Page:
Recent Updates

  • Manual FRC 2019 Beta
  • Updated on: Jul 24, 2018

    VS Code Basics and WPILib in VS Code

    Manual FRC 2019 Beta
  • Updated on: Jul 24, 2018

    Alpha Test Info

    Manual FRC 2019 Beta
  • Updated on: Jul 21, 2018

    FRC Control System Hardware Overview

  • Updated on: Jul 21, 2018

    FRC Control System Hardware Overview

    The goal of this document is to provide a brief overview of the hardware components that make up the 2016 FRC Control System. Each component will contain a brief description of the component function, a brief listing of critical connections, and a link to more documentation if available. Note that for complete wiring instructions/diagrams, please see the Wiring the 2017 Control System document.

  • Updated on: Jun 18, 2018

    Driving a robot using Mecanum drive

  • Updated on: Jun 18, 2018

    Driving a robot using Mecanum drive

    Mecanum drive is a method of driving using specially designed wheels that allow the robot to drive in any direction without changing the orientation of the robot. A robot with a conventional drivetrain (all wheels pointing in the same direction) must turn in the direction it needs to drive. A mecanum robot can move in any direction without first turning and is called a holonomic drive.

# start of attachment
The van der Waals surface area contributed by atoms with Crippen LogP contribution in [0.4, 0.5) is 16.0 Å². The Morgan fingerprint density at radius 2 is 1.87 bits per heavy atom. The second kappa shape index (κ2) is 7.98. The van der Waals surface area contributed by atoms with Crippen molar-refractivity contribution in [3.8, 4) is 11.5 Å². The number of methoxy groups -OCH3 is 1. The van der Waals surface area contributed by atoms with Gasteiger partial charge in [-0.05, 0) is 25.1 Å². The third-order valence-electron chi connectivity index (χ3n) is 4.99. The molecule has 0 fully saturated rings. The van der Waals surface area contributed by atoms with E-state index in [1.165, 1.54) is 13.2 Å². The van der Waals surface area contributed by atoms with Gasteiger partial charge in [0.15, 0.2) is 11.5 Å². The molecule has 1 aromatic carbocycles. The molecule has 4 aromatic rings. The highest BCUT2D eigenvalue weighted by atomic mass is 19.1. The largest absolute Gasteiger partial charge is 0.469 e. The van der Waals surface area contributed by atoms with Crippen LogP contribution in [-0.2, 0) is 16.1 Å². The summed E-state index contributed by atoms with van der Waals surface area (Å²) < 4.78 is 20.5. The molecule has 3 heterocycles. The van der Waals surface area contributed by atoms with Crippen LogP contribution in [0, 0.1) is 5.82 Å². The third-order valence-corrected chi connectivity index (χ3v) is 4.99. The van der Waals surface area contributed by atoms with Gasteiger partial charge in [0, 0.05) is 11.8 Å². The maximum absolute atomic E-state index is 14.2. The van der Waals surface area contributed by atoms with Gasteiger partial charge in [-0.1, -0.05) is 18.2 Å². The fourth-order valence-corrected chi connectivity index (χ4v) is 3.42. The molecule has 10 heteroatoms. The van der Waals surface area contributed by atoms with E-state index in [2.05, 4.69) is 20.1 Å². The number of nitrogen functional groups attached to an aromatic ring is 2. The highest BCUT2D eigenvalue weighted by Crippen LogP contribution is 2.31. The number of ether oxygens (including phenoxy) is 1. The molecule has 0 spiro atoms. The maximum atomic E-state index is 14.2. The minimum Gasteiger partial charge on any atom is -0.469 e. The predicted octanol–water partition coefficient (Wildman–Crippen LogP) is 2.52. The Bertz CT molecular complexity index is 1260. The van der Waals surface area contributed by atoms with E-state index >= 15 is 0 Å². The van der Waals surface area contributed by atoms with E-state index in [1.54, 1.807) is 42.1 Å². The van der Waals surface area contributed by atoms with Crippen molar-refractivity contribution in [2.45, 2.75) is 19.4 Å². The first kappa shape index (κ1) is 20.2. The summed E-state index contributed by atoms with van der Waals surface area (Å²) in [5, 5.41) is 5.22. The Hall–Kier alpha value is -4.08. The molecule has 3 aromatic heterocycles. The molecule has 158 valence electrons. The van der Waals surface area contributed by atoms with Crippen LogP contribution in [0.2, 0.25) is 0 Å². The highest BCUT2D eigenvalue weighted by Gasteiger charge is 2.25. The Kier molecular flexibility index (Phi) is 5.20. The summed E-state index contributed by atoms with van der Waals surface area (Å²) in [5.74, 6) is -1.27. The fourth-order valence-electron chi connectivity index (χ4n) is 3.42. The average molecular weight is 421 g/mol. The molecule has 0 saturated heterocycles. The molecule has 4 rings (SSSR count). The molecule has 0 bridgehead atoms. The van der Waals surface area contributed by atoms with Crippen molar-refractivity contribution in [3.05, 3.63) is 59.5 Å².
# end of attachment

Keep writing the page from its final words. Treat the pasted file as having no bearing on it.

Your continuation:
• Updated on: Jun 16, 2018

    Scheduling commands

  • Updated on: Jun 16, 2018

    Scheduling commands

    Commands are scheduled to run based on a number of factors such as triggers, default commands when no other running commands require a subsystem, a prior command in a group finishes, button presses, autonomous period starting, etc. Although many commands may be running virtually at the same time, there is only a single thread (the main robot thread). This is to reduce the complexity of synchronization between threads. There are threads that run in the system for systems like PID loops, communications, etc. but those are all self contained with very little interaction requiring complex synchronization. This makes the system much more robust and predictable.

    This is accomplished by a class called Scheduler. It has a run() method that is called periodically (typically every 20ms in response to a driver station update) that tries to make progress on every command that is currently running. This is done by calling the execute() method on the command followed by the isFinished() method. If isFinished() returns true, the command is marked to be removed from execution  on the next pass through the scheduler. So if there are a number of commands all scheduled to run at the same time, then every time the Scheduler.run() method is called, each of the active commands execute() and isFinished() methods are called. This has the same effect as using multiple threads.

  • Updated on: Jun 14, 2018

    FRC CAN Addressing